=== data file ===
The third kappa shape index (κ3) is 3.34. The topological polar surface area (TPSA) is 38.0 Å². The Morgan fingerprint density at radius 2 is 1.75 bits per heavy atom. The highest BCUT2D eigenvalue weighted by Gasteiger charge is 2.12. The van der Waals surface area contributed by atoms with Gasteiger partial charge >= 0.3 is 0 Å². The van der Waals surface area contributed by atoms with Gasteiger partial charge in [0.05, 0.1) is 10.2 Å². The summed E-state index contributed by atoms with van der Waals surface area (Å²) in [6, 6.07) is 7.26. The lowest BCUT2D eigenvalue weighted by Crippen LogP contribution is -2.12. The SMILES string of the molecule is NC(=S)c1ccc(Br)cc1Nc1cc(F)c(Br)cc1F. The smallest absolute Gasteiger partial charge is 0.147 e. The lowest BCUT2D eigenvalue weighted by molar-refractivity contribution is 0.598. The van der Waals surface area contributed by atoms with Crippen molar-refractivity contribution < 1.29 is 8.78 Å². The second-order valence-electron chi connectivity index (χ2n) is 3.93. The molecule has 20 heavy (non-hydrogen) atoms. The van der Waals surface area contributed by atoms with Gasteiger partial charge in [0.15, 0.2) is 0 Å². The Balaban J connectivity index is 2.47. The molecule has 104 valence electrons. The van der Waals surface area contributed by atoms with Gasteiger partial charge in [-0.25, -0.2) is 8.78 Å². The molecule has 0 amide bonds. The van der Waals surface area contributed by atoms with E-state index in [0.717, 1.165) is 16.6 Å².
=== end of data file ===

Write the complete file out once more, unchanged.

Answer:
The third kappa shape index (κ3) is 3.34. The topological polar surface area (TPSA) is 38.0 Å². The Morgan fingerprint density at radius 2 is 1.75 bits per heavy atom. The highest BCUT2D eigenvalue weighted by Gasteiger charge is 2.12. The van der Waals surface area contributed by atoms with Gasteiger partial charge >= 0.3 is 0 Å². The van der Waals surface area contributed by atoms with Gasteiger partial charge in [0.05, 0.1) is 10.2 Å². The summed E-state index contributed by atoms with van der Waals surface area (Å²) in [6, 6.07) is 7.26. The lowest BCUT2D eigenvalue weighted by Crippen LogP contribution is -2.12. The SMILES string of the molecule is NC(=S)c1ccc(Br)cc1Nc1cc(F)c(Br)cc1F. The smallest absolute Gasteiger partial charge is 0.147 e. The lowest BCUT2D eigenvalue weighted by molar-refractivity contribution is 0.598. The van der Waals surface area contributed by atoms with Crippen molar-refractivity contribution < 1.29 is 8.78 Å². The second-order valence-electron chi connectivity index (χ2n) is 3.93. The molecule has 20 heavy (non-hydrogen) atoms. The van der Waals surface area contributed by atoms with Gasteiger partial charge in [0.15, 0.2) is 0 Å². The Balaban J connectivity index is 2.47. The molecule has 104 valence electrons. The van der Waals surface area contributed by atoms with Gasteiger partial charge in [-0.25, -0.2) is 8.78 Å². The molecule has 0 amide bonds. The van der Waals surface area contributed by atoms with E-state index in [0.717, 1.165) is 16.6 Å².